Wait Wait...Don't Tell Me!

Panel Round Two

More questions for the panel: iPadasaurus, What Studies Show About Studies, and A Channel You Won't Watch.

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CARL KASELL, host: From NPR and WBEZ-Chicago, this is WAIT WAIT...DON'T TELL ME!, the NPR News quiz. I'm Carl Kasell. We're playing this week with Kyrie O'Connor, Peter Grosz and Paula Poundstone. And here again is your host, at the Chase Bank Auditorium in downtown Chicago, Peter Sagal.

PETER SAGAL: Thank you, Carl.

(SOUNDBITE OF APPLAUSE)

SAGAL: Thanks everybody. In just a minute, Carl eats all of his rhyma beans in our Listener Limerick challenge. If you'd like to play, give us a call at 1-888-Wait-Wait. That's 1-888-924-8924. Right now, panel, some more questions for you from the week's news.

Peter, a luxury designer has created a special edition iPad. It's solid gold. It's encrusted in diamonds. But in case that's not exclusive enough for you, it's also inlaid with what?

PETER GROSZ: Gold and diamonds already on there.

SAGAL: Yeah, it's got gold, it's got diamonds. That's old school. That's not fancy enough. You know, to make it really fancy, really special, really - that sort of thing that nobody but you has, it's also got what in it?

GROSZ: Your DNA.

SAGAL: No, that's a good guess though. It's the Jurassic iPad, 65 million years in the making.

GROSZ: It has dinosaur...

SAGAL: Dinosaur?

GROSZ: DNA?

SAGAL: Close enough...

GROSZ: Bones?

SAGAL: It's got dinosaur bones.

(SOUNDBITE OF BELL)

GROSZ: Bones.

SAGAL: It's got tyrannosaurus rex bones. Yeah, even among the one percent of the richest people, there's one percent that are dumber than the rest.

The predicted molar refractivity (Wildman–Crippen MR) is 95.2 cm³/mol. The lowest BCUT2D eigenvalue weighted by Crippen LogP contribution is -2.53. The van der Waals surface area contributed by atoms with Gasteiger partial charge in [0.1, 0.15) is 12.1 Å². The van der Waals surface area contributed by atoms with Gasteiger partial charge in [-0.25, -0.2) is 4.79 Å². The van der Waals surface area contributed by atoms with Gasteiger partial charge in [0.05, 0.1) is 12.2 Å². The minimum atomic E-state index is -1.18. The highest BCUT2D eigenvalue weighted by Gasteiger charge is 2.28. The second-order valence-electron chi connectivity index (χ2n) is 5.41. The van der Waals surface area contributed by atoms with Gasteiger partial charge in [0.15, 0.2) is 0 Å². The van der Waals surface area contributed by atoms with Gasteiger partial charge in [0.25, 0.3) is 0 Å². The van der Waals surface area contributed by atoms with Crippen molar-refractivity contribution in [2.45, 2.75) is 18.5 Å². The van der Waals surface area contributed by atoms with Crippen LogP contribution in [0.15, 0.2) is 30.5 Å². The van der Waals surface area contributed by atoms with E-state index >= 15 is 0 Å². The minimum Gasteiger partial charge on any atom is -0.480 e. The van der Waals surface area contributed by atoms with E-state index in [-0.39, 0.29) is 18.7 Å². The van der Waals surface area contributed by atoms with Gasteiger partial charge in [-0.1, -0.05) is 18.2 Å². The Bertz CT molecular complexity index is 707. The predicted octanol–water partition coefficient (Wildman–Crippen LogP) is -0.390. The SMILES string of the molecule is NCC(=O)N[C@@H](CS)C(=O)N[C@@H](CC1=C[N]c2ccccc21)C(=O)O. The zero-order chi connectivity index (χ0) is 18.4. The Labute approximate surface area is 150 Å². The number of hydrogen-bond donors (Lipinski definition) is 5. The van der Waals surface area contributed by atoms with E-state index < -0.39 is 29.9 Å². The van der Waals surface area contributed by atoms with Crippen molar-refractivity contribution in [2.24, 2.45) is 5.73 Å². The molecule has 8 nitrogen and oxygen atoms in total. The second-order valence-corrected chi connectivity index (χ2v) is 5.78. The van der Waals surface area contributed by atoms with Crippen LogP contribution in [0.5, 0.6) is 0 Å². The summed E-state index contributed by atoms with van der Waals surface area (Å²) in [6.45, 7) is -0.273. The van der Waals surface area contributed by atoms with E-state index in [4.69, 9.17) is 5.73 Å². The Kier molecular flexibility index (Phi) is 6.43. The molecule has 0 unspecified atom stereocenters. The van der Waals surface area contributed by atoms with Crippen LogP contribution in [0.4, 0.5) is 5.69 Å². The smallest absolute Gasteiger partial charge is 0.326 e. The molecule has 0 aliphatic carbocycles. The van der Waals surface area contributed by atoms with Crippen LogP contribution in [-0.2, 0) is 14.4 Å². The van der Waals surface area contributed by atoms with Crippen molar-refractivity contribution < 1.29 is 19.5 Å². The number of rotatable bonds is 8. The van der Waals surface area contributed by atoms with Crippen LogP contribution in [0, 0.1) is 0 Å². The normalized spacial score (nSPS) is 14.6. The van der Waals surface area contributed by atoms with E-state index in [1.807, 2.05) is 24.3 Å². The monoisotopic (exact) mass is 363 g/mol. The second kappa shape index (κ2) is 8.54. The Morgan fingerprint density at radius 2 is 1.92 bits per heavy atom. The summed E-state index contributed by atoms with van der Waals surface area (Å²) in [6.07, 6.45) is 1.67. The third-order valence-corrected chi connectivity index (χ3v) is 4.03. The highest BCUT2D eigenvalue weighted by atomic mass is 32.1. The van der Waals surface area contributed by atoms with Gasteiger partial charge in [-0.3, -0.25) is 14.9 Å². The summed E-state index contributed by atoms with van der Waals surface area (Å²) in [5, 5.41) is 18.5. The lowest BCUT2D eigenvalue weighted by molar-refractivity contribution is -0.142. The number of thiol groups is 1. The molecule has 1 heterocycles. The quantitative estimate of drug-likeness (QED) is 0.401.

(SOUNDBITE OF LAUGHTER)

SAGAL: And created especially for them, it's the Stuart Hughes 8 million dollar iPad. Eight million dollars seems like a lot. It might be worth it if it came with a protective case made of eight million dollars.

(SOUNDBITE OF LAUGHTER)

SAGAL: But no, this comes, you know, with diamonds and gold and shards of dinosaur bone. Are we so bored with precious gems and stones, the metals that we now need dinosaur bones to impress each other? Like the great predators that once ruled the earth, they're now reduced to being bling?

(SOUNDBITE OF LAUGHTER)

SAGAL: Was that a comforting thought as they passed into extinction? It's okay, some day some rich moron will play Angry Birds on us.

(SOUNDBITE OF LAUGHTER)

SAGAL: The T-Rex was happy. It was like, well, great, at least somebody found something to do with my arms.

(SOUNDBITE OF LAUGHTER)

SAGAL: Paula, Professor Diederik Stapel is one of the most prominent research psychologists in the world. He has done study after study proving, for example, that just thinking of eating meat makes people more selfish, and that being in a messy room makes people more racist. This week, a little flaw was discovered in his work. What?

PAULA POUNDSTONE: He doesn't - his sample group is one.

SAGAL: No.

(SOUNDBITE OF LAUGHTER)

SAGAL: That actually is not far off the case.

POUNDSTONE: He uses a doping goat.

SAGAL: No.

(SOUNDBITE OF LAUGHTER)

POUNDSTONE: He smokes a doping goat.

SAGAL: I'll give you a hint. He's sort of the James Frey of social scientists.

POUNDSTONE: It's not true.

SAGAL: Right. He made it all up, basically is what they discovered.

(SOUNDBITE OF BELL)

POUNDSTONE: Oh, I feel awful.

SAGAL: Yeah.

POUNDSTONE: I can't tell you how many people I've accused of racism.

(SOUNDBITE OF LAUGHTER)